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Dawud Gholamasad: Zur Notwendigkeit präventiver gewaltloser humanitärer Interventionen in Iran angesichts institutionalisierter Verletzung der Menschenrechte

Dawud Gholamasad

Zur Notwendigkeit präventiver gewaltloser humanitärer Interventionen in Iran angesichts institutionalisierter Verletzung der Menschenrechte

„Die Statthalterschaft des Faghih (Theokratie, D.G.) ist eine relative Angelegenheit, sie wird durch Ernennung übertragen, ein Akt, der vergleichbar ist mit der Ernennung eines Vormundes für Minderjährige. Vom Standpunkt der Aufgabe und der Stellung besteht kein Unterschied zwischen dem Vormund der Nation und einem Vormund für Minderjährige“ (Khomeini)1.

In diesem Beitrag möchte ich kurz die Notwendigkeit gewaltloser humanitärer Intervention in Iran angesichts institutionalisierter Verletzung der Menschenrechte begründen und zwar in Anbetracht der durch das Ergebnis der Präsidentschaftswahlen in Iran und der illusionären Erwartungen, die Rohanis Wahlversprechen erweckt haben. Zumal die Charmeoffensive Rohanis und die seines als versiert gehandelten Außenministers Zarif diese Illusion noch verstärkt hat. Denn es gibt unzählige Versprechen, deren systemimmanente Erfüllung beim besten Willen mit unüberwindbaren institutionalisierten Hindernissen konfrontiert ist. Ihre Erfüllung würde nicht nur die Abschaffung der verfassungsmäßig verankerten Scharia als Bezugsrahmen jeglicher Entscheidungs- und Handlungsspielräume voraussetzen2 sondern auch die „totale Herrschaft des Theokraten“, der sich als „Vormund der Nation“ begreift und eine totale „Gleichschaltung“ der Gesellschaft anstrebt.

  1. Zu illusionären Erwartungen, die Rohanis Wahlversprechen erweckt haben

Zu diesen unerfüllbaren Wahlversprechen gehören u. a. die versprochene Überwindung der Frauen- und konfessionellen Diskriminierungen3, die zuweilen mit ethnischen Diskriminierungen einhergehen. Eine Institutionalisierung der Freiheit und Gleichheit im Sinne der zunehmenden Erweiterung der Entscheidungs- und Handlungsspielräume der Menschen als Einzelne und unabhängig von ihren Gruppenzugehörigkeiten ist im Rahmen der „Islamische Republik“ ein unmögliches Unterfangen, selbst wenn Rohani ein „Charta der Freiheiten“ in Aussicht stellt. Dies hat nicht nur die bisherige Erfahrung der Menschen seit der Konstitution dieser „Republik“ bewiesen. Das dieser Staatsform zugrunde liegende Menschenbild als ewig unmündige Menschen widerspricht der individuellen Freiheit, Gleichheit und dem Ethos der Menschenrechte. Als ewig unmündige Menschen haben Menschen demnach keine Rechte sondern nur religiöse Pflichten. Dies drückt sich nicht nur in den verfassungsmäßigen Einschränkungen aller in der Verfassung verankerten bürgerlichen Rechte und Menschenrechte durch die Scharia aus, sondern auch in der Islamisierung der Menschenrechte, die anstatt den Islam zu humanisieren die Menschenrechte archaisiert, indem sie die vorislamischen archaischen Verhaltens- und Erlebensmuster der arabischen Stämme zu „Gottes Gesetz“ erklärt und diese Scharia als einzigen Bezugsrahmen aller Menschenrechte zugrunde legt.4

Hinzu kommt der Charakter der „Islamischen Republik“ als eine Quadratur des Kreises, die sich als Folge einer Veralltäglichung der charismatischen Herrschaft Khomeinis ergab. Denn die „islamische Republik“ ist Folge der „Islamisierung“ einer Revolution, die als Funktion einer wachstumsorientierten Modernisierung eine funktionelle Demokratisierung der Gesellschaft, im Sinne der Verschiebung der Machtbalance zwischen Etablierten und Außenseiter zugunsten der Letzteren, Vorschubleistete und zugleich die institutionelle Demokratisierung der Gesellschaft und des sozialen Habitus der involvierten Menschen unterband. Die Islamisierung der Revolution ist daher ein Nachhinkeffekt des sozialen Habitus der sie tragenden Menschen. Sie manifestierte sich in ihrem autoritären Charakter, der die charismatische Führungsfunktion Khomeinis hervorbrachte.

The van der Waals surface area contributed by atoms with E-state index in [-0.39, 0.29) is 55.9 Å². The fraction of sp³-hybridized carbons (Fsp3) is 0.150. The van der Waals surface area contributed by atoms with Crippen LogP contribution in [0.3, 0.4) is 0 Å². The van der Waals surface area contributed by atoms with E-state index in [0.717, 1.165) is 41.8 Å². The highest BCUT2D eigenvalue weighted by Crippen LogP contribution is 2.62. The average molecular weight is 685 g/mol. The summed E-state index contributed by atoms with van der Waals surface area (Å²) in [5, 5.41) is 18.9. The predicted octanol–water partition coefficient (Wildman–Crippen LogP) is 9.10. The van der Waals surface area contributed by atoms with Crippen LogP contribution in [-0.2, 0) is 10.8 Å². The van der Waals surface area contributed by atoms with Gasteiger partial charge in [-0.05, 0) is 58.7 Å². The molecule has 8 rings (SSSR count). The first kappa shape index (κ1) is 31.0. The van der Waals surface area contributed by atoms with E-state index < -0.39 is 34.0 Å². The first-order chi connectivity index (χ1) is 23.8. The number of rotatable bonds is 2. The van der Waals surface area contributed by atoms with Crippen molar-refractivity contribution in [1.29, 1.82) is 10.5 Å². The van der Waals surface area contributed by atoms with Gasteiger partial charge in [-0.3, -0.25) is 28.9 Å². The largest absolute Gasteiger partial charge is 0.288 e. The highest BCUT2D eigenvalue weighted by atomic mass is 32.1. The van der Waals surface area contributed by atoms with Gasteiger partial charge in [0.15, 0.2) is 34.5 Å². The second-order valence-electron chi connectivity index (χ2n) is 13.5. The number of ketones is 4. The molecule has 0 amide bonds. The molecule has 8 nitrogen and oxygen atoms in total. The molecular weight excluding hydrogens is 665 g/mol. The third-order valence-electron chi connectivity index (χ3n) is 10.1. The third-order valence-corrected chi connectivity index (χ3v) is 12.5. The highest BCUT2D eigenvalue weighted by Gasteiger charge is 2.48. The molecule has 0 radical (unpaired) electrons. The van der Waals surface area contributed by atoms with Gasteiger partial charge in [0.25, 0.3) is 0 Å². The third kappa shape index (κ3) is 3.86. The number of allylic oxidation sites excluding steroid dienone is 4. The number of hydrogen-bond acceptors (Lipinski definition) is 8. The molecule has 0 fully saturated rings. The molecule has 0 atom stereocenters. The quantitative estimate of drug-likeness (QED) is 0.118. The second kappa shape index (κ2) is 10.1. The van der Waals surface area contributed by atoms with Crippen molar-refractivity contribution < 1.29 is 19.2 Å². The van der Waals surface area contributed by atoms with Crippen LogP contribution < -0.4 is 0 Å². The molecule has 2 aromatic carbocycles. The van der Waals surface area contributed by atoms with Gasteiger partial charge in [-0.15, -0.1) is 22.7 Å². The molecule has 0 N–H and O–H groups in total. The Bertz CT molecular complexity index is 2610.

Bei dieser „Islamisierung“ der nachrevolutionären Staatsgesellschaft dominierte vor allem die Durchsetzung des dogmatischen Gehaltes einer Zwölfer schiitischen Lesart des Islams, die gegenwärtig durch Extremkonservativen „Usulgerajan“ („Prinzipienorientierte“/ „Glaubensaxiome Orientierten“) repräsentiert wird, während mit der Unterdrückung der liberalen Islamisten der ethische Gehalt der Religion zunehmend in Vergessenheit geriet. Diese Vernachlässigung des ethischen Gehaltes des Islam ergab sich aus der von Khomeini geforderten Systemerhaltung um jeden Preis, die zu einer Glorifizierung einer besonderen Lesart der versteinerten Dogmen führte. Denn für Khomeini hatte die Systemerhaltung im Sinne der machiavellistische Sicherung der „Schriftgelehrten Herrschaft“ absolute Priorität („odjeb-e vadjebat“), wofür sogar die Primärgebote des Islams zeitweise suspendiert werden dürften. Durch die Verfassungsreform unmittelbar vor dem Ableben Khomeinis wurde der totalitäre Charakter der etablierten theokratischen Herrschaft in Form der „absoluten Schriftgelehrten Herrschaft“ sogar gesteigert und als ewig unveränderbar festgeschrieben. Seitdem ist sogar jede kritische Äußerung gegen diese Herrschaftsform strafbar. Dafür werden alle mobilisierbare Machtquellen eingesetzt um diese Herrschaft auch gewaltsam aufrechtzuerhalten, weswegen man auch von einer totalitäreren Gewaltherrschaft bzw. „Polizeistaat“ sprechen kann. Nicht nur verschiedene Sicherheitsorgane des Innenministeriums und das offizielle Nachrichtendienst, das unter direkte Kommando des Führers stehen sorgen für die „Staatssicherheit“; sondern auch die allgegenwärtige „Revolutionsgarde“ mit ihrer zahlreichen „Kulturellen“, „ökonomischen“, „politischen“, „ideologischen“ u.a. „kampffronten“. Mit ihrer unter der direkten Befehlsgewalt des Führers stehenden parallelen Geheidienst mit eigenen Gefängnissen und verhörpersonal, die informell nicht nur die Anklageschriften anhand der unter Folterung erpressten Geständnisse formulieren, sondern auch die Strafmaß jeweils vorgeben. In diesem System fungieren die, das Recht beugenden, „Richter“ lediglich als juristisches Feigenblatt der Gewaltherrschaft der „Revolutionsgarde“, deren rechtswidrige Handlungen sie juristisch legitimieren. Lies den Rest dieses Beitrags